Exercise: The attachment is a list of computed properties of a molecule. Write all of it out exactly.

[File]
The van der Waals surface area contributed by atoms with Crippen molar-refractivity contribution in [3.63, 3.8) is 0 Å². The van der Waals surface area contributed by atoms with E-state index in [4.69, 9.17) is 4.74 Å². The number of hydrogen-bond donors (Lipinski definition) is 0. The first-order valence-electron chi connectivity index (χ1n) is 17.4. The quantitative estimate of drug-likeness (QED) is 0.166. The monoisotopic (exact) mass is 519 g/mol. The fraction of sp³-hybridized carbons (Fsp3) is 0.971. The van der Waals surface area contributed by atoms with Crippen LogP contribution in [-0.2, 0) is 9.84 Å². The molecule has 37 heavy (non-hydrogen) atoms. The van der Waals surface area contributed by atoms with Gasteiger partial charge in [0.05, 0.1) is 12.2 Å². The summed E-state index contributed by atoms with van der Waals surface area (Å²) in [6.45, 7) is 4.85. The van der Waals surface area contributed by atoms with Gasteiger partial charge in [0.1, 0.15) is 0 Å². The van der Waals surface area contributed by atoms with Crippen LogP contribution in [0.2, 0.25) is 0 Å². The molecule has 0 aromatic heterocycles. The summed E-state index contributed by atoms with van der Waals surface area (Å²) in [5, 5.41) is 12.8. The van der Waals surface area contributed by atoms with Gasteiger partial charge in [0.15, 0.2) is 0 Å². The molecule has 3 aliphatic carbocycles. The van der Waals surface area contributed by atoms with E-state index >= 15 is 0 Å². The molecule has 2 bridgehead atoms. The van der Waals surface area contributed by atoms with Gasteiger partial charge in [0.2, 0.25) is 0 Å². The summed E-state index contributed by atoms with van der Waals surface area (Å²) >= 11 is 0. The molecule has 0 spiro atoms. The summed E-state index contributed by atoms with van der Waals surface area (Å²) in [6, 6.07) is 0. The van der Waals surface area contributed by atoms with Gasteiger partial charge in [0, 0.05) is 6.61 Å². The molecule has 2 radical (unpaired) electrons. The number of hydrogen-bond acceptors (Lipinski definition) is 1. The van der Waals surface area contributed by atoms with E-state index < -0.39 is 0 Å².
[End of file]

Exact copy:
The van der Waals surface area contributed by atoms with Crippen molar-refractivity contribution in [3.63, 3.8) is 0 Å². The van der Waals surface area contributed by atoms with E-state index in [4.69, 9.17) is 4.74 Å². The number of hydrogen-bond donors (Lipinski definition) is 0. The first-order valence-electron chi connectivity index (χ1n) is 17.4. The quantitative estimate of drug-likeness (QED) is 0.166. The monoisotopic (exact) mass is 519 g/mol. The fraction of sp³-hybridized carbons (Fsp3) is 0.971. The van der Waals surface area contributed by atoms with Crippen LogP contribution in [-0.2, 0) is 9.84 Å². The molecule has 37 heavy (non-hydrogen) atoms. The van der Waals surface area contributed by atoms with Gasteiger partial charge in [0.05, 0.1) is 12.2 Å². The summed E-state index contributed by atoms with van der Waals surface area (Å²) in [6.45, 7) is 4.85. The van der Waals surface area contributed by atoms with Gasteiger partial charge in [0.1, 0.15) is 0 Å². The van der Waals surface area contributed by atoms with Crippen LogP contribution in [0.2, 0.25) is 0 Å². The molecule has 0 aromatic heterocycles. The summed E-state index contributed by atoms with van der Waals surface area (Å²) in [5, 5.41) is 12.8. The van der Waals surface area contributed by atoms with Gasteiger partial charge in [0.15, 0.2) is 0 Å². The molecule has 3 aliphatic carbocycles. The van der Waals surface area contributed by atoms with E-state index >= 15 is 0 Å². The molecule has 2 bridgehead atoms. The van der Waals surface area contributed by atoms with Gasteiger partial charge in [0.2, 0.25) is 0 Å². The summed E-state index contributed by atoms with van der Waals surface area (Å²) >= 11 is 0. The molecule has 0 spiro atoms. The summed E-state index contributed by atoms with van der Waals surface area (Å²) in [6, 6.07) is 0. The van der Waals surface area contributed by atoms with Gasteiger partial charge in [0, 0.05) is 6.61 Å². The molecule has 2 radical (unpaired) electrons. The number of hydrogen-bond acceptors (Lipinski definition) is 1. The van der Waals surface area contributed by atoms with E-state index < -0.39 is 0 Å².